Comment 427 for bug 532633

On 25/03/10 22:25, Atel Apsfej wrote:
> Good, finally some guidance. You shouldn't wait for people to think up
> data products on their own, that risks people spinning their wheels
> creating "data" that gets discarded because it doesn't meet your
> definition and leads to people feeling they are being ignored.

We should learn from any data that's presented. If someone comes up with
interesting data, we should gather what insight we can from it. And I
would be cautious to define in advance the set of "things that might
influence us". In my experience, inspiration and caution can come from
unpredictable sources, and quite usefully so.

> You and the design team are the only group in a position define what is
> acceptable data in your decision-making process. Putting forward some
> questions you want answered like you did above is helpful.

OK, fair enough. In future, I'll be quicker to outline things that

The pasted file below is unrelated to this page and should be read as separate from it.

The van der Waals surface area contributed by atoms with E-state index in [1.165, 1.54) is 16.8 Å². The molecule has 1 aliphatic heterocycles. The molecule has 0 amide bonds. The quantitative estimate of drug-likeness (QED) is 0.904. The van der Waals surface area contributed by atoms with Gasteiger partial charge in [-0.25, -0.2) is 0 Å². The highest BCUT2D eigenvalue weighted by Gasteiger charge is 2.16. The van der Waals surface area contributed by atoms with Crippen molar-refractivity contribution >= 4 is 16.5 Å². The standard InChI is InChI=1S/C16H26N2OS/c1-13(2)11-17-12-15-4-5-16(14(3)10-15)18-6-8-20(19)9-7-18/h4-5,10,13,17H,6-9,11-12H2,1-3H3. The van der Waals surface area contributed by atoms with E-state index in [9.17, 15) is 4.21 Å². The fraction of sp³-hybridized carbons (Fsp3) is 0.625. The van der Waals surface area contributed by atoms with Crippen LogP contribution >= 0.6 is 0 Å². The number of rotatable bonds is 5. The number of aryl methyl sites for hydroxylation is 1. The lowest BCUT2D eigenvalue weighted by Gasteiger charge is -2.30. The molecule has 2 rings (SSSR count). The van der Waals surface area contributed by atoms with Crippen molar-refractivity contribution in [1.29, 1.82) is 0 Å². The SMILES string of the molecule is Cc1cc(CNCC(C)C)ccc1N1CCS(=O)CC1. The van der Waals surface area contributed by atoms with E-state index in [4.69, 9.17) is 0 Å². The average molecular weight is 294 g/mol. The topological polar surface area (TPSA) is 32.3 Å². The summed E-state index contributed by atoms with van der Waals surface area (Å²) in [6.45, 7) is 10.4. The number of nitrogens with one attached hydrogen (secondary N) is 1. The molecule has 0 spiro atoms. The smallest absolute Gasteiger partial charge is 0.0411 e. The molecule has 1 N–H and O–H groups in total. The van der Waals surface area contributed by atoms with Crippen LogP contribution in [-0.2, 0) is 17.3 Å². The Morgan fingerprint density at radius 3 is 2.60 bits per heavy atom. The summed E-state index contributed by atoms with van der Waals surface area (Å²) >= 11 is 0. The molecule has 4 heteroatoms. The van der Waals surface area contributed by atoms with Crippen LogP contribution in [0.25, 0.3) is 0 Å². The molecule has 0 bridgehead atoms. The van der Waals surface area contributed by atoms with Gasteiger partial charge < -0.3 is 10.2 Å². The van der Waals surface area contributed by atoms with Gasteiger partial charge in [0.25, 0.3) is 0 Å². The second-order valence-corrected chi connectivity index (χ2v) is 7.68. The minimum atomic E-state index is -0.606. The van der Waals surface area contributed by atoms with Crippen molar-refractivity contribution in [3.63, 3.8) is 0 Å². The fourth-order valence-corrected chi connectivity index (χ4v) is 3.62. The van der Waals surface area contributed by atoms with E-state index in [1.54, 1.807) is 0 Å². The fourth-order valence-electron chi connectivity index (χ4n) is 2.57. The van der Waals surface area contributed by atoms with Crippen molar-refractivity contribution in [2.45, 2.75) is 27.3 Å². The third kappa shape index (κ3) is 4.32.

*might* be interesting, and encurage the team to do the same, but will
still encourage folks to be inventive with their research and analysis.
Otherwise we're not really crowdsourcing insight.

> But you could
> go further, and articulate a framework by which questions can be
> proposed by externals, accepted by the design team as important to the
> design process, and then answered with an acceptable data collection
> methodology.

There are certainly some questions that could definitively be answered
with a single data set. We could keep an eye out for those. But they are
relatively special. In this case, I can't think of a single data set
that would be definitive. But that's why I'd prefer to leave the floor
open to folks to suggest ones that might.

> If you do not articulate a data feedback framework that is acceptable to
> the design team then how is anyone suppose to know what you think is and
> is not acceptable? If you don't have a process by which people can
> propose questions worth answering with data, how do people know what to
> collect data on?

Collect data on what's interesting to you. Most of us do this because
it's interesting, and we like both the company (that's you ;-)) and the
domain. I can't guarantee that any contribution will make it into
Ubuntu, whether it be a patch or a translation or a package or an idea.
But they all make it richer, one way or another. And work that doesn't
get picked up here is still part of the commons and may have an impact